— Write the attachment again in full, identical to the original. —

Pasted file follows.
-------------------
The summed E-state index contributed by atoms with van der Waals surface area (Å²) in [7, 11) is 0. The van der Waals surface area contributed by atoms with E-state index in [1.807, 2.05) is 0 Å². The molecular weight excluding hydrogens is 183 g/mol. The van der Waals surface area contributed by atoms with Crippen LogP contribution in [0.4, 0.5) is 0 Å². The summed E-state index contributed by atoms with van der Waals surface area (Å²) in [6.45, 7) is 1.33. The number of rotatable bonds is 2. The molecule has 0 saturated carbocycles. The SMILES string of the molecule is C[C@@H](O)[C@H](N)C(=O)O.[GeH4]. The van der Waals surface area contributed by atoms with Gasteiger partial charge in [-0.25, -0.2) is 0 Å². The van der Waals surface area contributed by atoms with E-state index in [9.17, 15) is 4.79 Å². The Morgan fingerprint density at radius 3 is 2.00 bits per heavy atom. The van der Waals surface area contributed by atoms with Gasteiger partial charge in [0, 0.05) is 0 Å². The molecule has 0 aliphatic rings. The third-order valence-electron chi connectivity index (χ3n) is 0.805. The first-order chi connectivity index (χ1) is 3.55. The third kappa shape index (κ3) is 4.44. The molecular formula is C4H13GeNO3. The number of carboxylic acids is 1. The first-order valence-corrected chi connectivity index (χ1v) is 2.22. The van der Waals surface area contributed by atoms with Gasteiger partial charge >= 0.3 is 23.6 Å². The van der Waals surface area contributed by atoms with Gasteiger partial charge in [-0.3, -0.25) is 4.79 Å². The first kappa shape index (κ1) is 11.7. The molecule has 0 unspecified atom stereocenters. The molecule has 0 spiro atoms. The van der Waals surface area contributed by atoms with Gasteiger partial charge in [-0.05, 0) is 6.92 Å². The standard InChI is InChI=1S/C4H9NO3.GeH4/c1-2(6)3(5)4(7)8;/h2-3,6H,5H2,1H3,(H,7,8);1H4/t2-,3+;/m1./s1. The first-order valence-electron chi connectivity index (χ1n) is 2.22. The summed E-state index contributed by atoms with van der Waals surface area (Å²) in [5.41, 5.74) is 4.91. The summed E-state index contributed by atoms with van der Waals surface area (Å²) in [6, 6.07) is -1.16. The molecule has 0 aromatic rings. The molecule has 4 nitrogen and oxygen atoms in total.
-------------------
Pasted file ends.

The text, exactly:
The summed E-state index contributed by atoms with van der Waals surface area (Å²) in [7, 11) is 0. The van der Waals surface area contributed by atoms with E-state index in [1.807, 2.05) is 0 Å². The molecular weight excluding hydrogens is 183 g/mol. The van der Waals surface area contributed by atoms with Crippen LogP contribution in [0.4, 0.5) is 0 Å². The summed E-state index contributed by atoms with van der Waals surface area (Å²) in [6.45, 7) is 1.33. The number of rotatable bonds is 2. The molecule has 0 saturated carbocycles. The SMILES string of the molecule is C[C@@H](O)[C@H](N)C(=O)O.[GeH4]. The van der Waals surface area contributed by atoms with Gasteiger partial charge in [-0.25, -0.2) is 0 Å². The van der Waals surface area contributed by atoms with E-state index in [9.17, 15) is 4.79 Å². The Morgan fingerprint density at radius 3 is 2.00 bits per heavy atom. The van der Waals surface area contributed by atoms with Gasteiger partial charge in [0, 0.05) is 0 Å². The molecule has 0 aliphatic rings. The third-order valence-electron chi connectivity index (χ3n) is 0.805. The first-order chi connectivity index (χ1) is 3.55. The third kappa shape index (κ3) is 4.44. The molecular formula is C4H13GeNO3. The number of carboxylic acids is 1. The first-order valence-corrected chi connectivity index (χ1v) is 2.22. The van der Waals surface area contributed by atoms with Gasteiger partial charge >= 0.3 is 23.6 Å². The van der Waals surface area contributed by atoms with Gasteiger partial charge in [-0.3, -0.25) is 4.79 Å². The first kappa shape index (κ1) is 11.7. The molecule has 0 unspecified atom stereocenters. The molecule has 0 spiro atoms. The van der Waals surface area contributed by atoms with Gasteiger partial charge in [-0.05, 0) is 6.92 Å². The standard InChI is InChI=1S/C4H9NO3.GeH4/c1-2(6)3(5)4(7)8;/h2-3,6H,5H2,1H3,(H,7,8);1H4/t2-,3+;/m1./s1. The first-order valence-electron chi connectivity index (χ1n) is 2.22. The summed E-state index contributed by atoms with van der Waals surface area (Å²) in [5.41, 5.74) is 4.91. The summed E-state index contributed by atoms with van der Waals surface area (Å²) in [6, 6.07) is -1.16. The molecule has 0 aromatic rings. The molecule has 4 nitrogen and oxygen atoms in total.